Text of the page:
Affordable Access

Publisher Website

Rhizobacterial induction of systemic resistance in tomato plants: non-specific protection and increase in enzyme activities

Authors
Journal
Biological Control
1049-9644
Publisher
Elsevier
Publication Date
Volume
29
Issue
2
Identifiers
DOI: 10.1016/s1049-9644(03)00163-4
Keywords
  • Pseudomonas Syringaepv.Tomato
  • Alternaria Solani
  • Corynespora Cassiicola
  • Stemphilium Solani
  • Oidium Lycopersici
  • Xanthomonas Campestrispv.Vesicatoria
  • Bacillus Cereus
  • Biological Control
  • Rhizobacteria
  • Induced Systemic Resistance
  • Lipoxygenase
  • Phenylalanine Amonia-Lyase
  • Peroxidase
Disciplines
  • Biology
  • Medicine

Abstract

Abstract Rhizobacteria B101R, B212R, and A068R, selected as inducers of systemic resistance against Pseudomonas syringae pv. tomato, were tested individually for biological control of multiple pathogens causing foliar diseases in tomato plants. Greenhouse bioassays were carried with five pathogens— Alternaria solani (early blight), Corynespora cassiicola (foliar blight), Oidium lycopersici (powdery mildew), Stemphilium solani (leaf spot), and Xanthomonas campestris pv. vesicatoria (bacterial spot). The level of control achieved by each rhizobacterium varied with the pathosystem studied. Isolate B101R afforded reduced disease intensity in terms of average number of leaf lesions as compared to the treatment control, protection against A. solani, S. solani, and O. lycopersici. Lipoxygenase, phenylalanine amonia-lyase, and peroxidase activities were estimated spectrophotometrically in extracts of plants grown from seeds that were microbiolized with rhizobacterium B101R, and inoculated with P. syringae pv. tomato. Increases in peroxidase and lipoxygenase activities were detected in foliar extracts from plants whose seeds had been microbiolized, while no increase in phenylalanine amonia-lyase activity was observed.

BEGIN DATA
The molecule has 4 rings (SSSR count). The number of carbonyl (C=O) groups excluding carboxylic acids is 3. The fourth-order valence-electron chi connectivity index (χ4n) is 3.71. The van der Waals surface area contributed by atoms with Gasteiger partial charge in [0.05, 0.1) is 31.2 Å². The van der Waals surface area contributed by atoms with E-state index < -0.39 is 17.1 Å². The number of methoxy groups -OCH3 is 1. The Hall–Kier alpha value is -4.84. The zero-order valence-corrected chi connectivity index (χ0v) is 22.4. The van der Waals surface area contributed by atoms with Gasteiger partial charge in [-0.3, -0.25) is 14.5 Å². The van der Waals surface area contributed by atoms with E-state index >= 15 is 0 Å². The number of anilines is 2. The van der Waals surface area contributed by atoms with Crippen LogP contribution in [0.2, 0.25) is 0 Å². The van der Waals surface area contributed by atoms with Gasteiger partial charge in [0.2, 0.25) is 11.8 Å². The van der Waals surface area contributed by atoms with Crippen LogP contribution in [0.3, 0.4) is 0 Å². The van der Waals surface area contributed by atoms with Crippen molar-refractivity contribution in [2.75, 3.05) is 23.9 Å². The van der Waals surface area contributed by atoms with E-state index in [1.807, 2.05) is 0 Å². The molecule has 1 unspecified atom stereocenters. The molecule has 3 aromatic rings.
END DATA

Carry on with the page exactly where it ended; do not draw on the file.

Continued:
There are no comments yet on this publication. Be the first to share your thoughts.